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1 essay
Quinn Christensen

Quinn Christensen is a writer from St. Paul, Minnesota. Her work has appeared in Lunch Ticket, Horse Egg Literary, Journal of Erato, and others. She is currently working towards a BA in English at Bryn Mawr College and finishing a short story about a missing goat. You can find her on Twitter and Instagram @quinnjillayne.


I love him and so I leave my hands in his bedroom. Peel off fingernails and tuck them into the carpet. He vacuums and vacuums but I stay stuck. Do you remember that thing kids used to say about fingers? That a human thumb is just as easy to bite through as a carrot, but your brain will never let you tear through your own? Try it. Leave a knuckle between angry teeth. Tell yourself you want to feel the shredding, want to feel the blood run down your throat. In this story, Edgar Allen Poe is a teenage girl and the tell-tale heart is just a heart. Is just a heart, breaking. Is just fingernails left under an ex-boyfriend’s floorboards.


We break up and I write the end before it’s over, just like I always do. He moves away and meets the love of his life and maybe he meets her tomorrow, maybe he met her today, maybe he meets her 25 years from now. Maybe I watch him kiss new girls again and again and think, each time, that I see a ring on her babiest carrot of a finger. Maybe I never do. Maybe we find our way back to each other and the heat is sweltering like it was on the night we said goodbye for the first time, drenched in tears and sweat in the back of my car, choking on salt and comeuppance. Like it was the last time we reunited, sticky palms touching in the same backseat where we had our first kiss. And maybe we will kiss again. Maybe I will taste the ocean and feel his hands on me. And maybe he is gone and maybe he always has been. I sweat through these thoughts, leaving them pit-stained and ugly. I don’t know the answer to anything.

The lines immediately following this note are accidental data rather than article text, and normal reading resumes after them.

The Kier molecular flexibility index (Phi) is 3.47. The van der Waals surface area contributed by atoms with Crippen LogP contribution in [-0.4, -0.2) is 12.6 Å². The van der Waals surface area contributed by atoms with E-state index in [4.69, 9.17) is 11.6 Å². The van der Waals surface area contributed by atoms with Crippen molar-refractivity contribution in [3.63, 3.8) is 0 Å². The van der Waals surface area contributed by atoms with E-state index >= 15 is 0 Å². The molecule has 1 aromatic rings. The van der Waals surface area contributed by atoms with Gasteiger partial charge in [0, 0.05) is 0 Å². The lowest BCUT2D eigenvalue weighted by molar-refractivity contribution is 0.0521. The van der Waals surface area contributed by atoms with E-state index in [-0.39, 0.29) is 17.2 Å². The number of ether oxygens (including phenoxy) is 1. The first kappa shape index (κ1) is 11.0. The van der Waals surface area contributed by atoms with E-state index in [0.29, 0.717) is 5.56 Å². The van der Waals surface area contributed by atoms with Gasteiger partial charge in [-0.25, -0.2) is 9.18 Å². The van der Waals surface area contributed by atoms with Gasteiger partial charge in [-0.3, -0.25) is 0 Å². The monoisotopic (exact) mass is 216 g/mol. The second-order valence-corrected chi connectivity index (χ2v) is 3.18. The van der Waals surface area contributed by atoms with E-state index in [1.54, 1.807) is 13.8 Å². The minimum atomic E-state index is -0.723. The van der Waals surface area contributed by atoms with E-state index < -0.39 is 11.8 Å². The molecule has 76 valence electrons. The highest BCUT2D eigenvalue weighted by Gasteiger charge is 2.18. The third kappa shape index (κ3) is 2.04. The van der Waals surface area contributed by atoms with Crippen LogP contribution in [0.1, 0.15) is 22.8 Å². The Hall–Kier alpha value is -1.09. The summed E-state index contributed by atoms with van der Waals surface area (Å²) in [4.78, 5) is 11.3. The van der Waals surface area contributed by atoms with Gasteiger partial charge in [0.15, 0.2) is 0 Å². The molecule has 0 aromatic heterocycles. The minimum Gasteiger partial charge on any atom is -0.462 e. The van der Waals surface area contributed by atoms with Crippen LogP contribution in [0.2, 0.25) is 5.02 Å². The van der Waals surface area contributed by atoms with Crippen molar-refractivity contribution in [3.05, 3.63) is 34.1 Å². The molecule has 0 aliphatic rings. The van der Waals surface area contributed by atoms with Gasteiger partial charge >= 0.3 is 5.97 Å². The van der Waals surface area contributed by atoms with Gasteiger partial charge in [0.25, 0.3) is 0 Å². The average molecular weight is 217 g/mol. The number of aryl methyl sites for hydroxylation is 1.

I go to college and I come home and I go to college and I come home and I get ready to pack up all my things again and every goodbye throbs like a severed thumb. I miss seasons I love in places I love, split exactly in half across the country. So I divvy myself up. Send my legs running back to those stunning Pennsylvania autumns. Gouge my eyes out and bind them up in my shoelaces, let them make the journey too, so that they can rest in that place they dream of. I look through photographs and flinch at the sight of last year’s changing leaves, of last year’s golden light in golden dorm rooms. I miss this, I think to myself, and then I laugh, remembering that’s where I’m headed in just a few weeks. Back to October playlists and glorious days of golden friendship. But I can’t let all of me go. So I cut off my hair, tuck a lock beneath my chair at the dining room table. I flake off my skin and bury it in the backyard. I peel off my eyebrows, gnarly like caterpillars, and let them wriggle on the sagging lilac bush. My home is me and I know this and I feel fossilized for it, and somehow, that makes everything a little bit harder and a little bit more okay.


On the last day of summer, I will eat baby carrots in ups and downs and rights and lefts and wrongs and rights. I will eat them so fast that I will begin to worry about puking as the plane takes off. I will slip in a finger. I will bite down as if I, too, am orange. The separation of flesh and bone and blood and love is inhuman but it will happen and it is happening and so I will spit and I will care and I will carry. I will kiss him goodbye. I will leave my hands in his bedroom. I love him, and this is how it aches.

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